Written by Alex Felton • Published 20th March 2019 • 4 minute read

From lawsuits and ‘forced hugging’ allegations to problems with the new boss, the last few months have seen several founders departing from their brands, and not always out of choice. Here’s a roundup of some of the biggest company break-ups that have shaken the boardroom of late.

Superdry vs Julian Dunkerton
In what is proving to be the bout of 2019 in the British business world, the founder of British retail chain Superdry, Julian Dunkerton, has gone head-to-head with those who replaced him, fighting it out to get back his seat at the top management table. Superdry’s public relations machine has gone into overdrive to paint Dunkerton as responsible for their underperforming clothing ranges, with the high street brand’s share price nosediving over the past year as they fight it out in the column inches. The board are due to vote in April for changes and it will remain to be seen if Dunkerton’s return will be heroic or instead, a failed coup.

Ted Baker vs Ray Kelvin
Allegations surfaced towards the end of 2018 that the Chief Executive and founder of fashion brand Ted Baker, Ray Kelvin, had enforced a culture of “forced hugging” and inappropriate behaviour with staff at his head office. Kelvin, who famously does not like to be interviewed or have his photograph taken, was given an enforced leave of absence by the company as an independent investigation was conducted by external law firm Herbert Smith Freehills.

To have such a scandal on your own doorstep especially in this tough retail climate is not ideal and Ted Baker have tried to act swiftly. Acting Chief Executive Lindsay Page has agreed to take the reins at the company as the probe continues to focus on Ted Baker’s policies, procedures and handling of complaints. Of course, the brand damage the entire affair has caused is hard to mend, but without Kelvin at the helm after three decades, it’s all change at the top of Ted.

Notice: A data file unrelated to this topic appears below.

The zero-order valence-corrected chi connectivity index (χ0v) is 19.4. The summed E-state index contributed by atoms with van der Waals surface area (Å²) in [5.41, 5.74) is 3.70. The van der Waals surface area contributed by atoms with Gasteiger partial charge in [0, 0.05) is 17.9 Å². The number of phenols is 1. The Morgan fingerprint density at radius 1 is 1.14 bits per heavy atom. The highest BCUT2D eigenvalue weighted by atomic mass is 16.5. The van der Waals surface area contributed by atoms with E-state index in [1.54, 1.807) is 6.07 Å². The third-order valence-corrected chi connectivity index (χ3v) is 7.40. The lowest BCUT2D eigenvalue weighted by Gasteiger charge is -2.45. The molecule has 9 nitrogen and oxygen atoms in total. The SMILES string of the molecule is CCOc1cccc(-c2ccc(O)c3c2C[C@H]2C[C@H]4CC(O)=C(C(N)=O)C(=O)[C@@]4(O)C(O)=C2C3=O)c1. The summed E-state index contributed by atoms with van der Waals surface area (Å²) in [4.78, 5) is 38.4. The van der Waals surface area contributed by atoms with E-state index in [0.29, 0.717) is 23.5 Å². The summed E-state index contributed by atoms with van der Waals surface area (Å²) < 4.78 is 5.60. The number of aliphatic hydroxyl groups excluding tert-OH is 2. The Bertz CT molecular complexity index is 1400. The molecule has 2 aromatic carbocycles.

Jo Malone vs Jo Malone
“I lost my best friend” is how the founder of her namesake cosmetics brand now describes walking away from the company she founded, when it was sold to behemoth Estee Lauder in 2006. When discussing her decision to leave the brand she’d created from the kitchen of her Chelsea flat aged 15, she spoke about employment anxiety after a contract installed on her departure stated she could not speak about the brand or raise her head about the parapet for five years.

Many founders who are the creative force behind the brands they establish often speak about the difficulties they encounter on leaving the company. Much like any break-up, the idea that they will be cast-off and expected to ride off into the distance with their bags of money irk many. Equally, the notion of getting their teeth into a new venture that could well fail and separate themselves from their previous company often proves difficult. Jo Malone’s newest venture Jo Loves is now thriving in Belgravia and has become her “new best friend”.

Instagram & Facebook vs. Kevin Systrom & Mike Krieger
The co-founders of photo-sharing giant Instagram, Kevin Systrom and Mike Krieger, both left the firm at the end of September 2018. The duo had been at Instagram since the beginning and there had been reports of tension between the pair and Facebook after the social media giant purchased the company. Recently at SXSW in Austin, TX, Systrom said that losing independence over the app they had created was ultimately a sign of its success. He added that the more investment you put into recruitment and bringing more and more skilled workers into the company, the less autonomy you have. The pair have now left to “explore our curiosity and creativity again”.

Papa John’s vs John Schnatter
Papa John’s has struck a deal with its founder John Schnatter, in a move that should help draw a line under the acrimonious battle for control of America’s third-largest pizza delivery chain. Under the terms of the agreement, Mr Schnatter has agreed to give up his seat on the board and drop lawsuits against the company in return for getting a say in identifying a replacement director. The man who set up Papa John’s in 1984 has been back and forth in legal action with the company over the course of the past year. This emerged after he was refused access to the company’s records due to an issue over the language he used on a teleconference call with an external agency. Now that Schantter will get his voice heard by the board, he is happy to drop all existing lawsuits and he still retains his 31% stake in the pizza giant.

Saying goodbye to a company you’ve created from nothing is never easy, and only time can tell whether making that decision will prove fruitful for both the business and your personal reputation.

Having a solid PR strategy when moving on from a brand you’ve built is crucial and can be the difference between an amicable departure and a bruised reputation. If you think you could benefit from an enhanced public standing, or have a need to manage your online profile, The PHA Group can help. Take a look at some of our credentials here.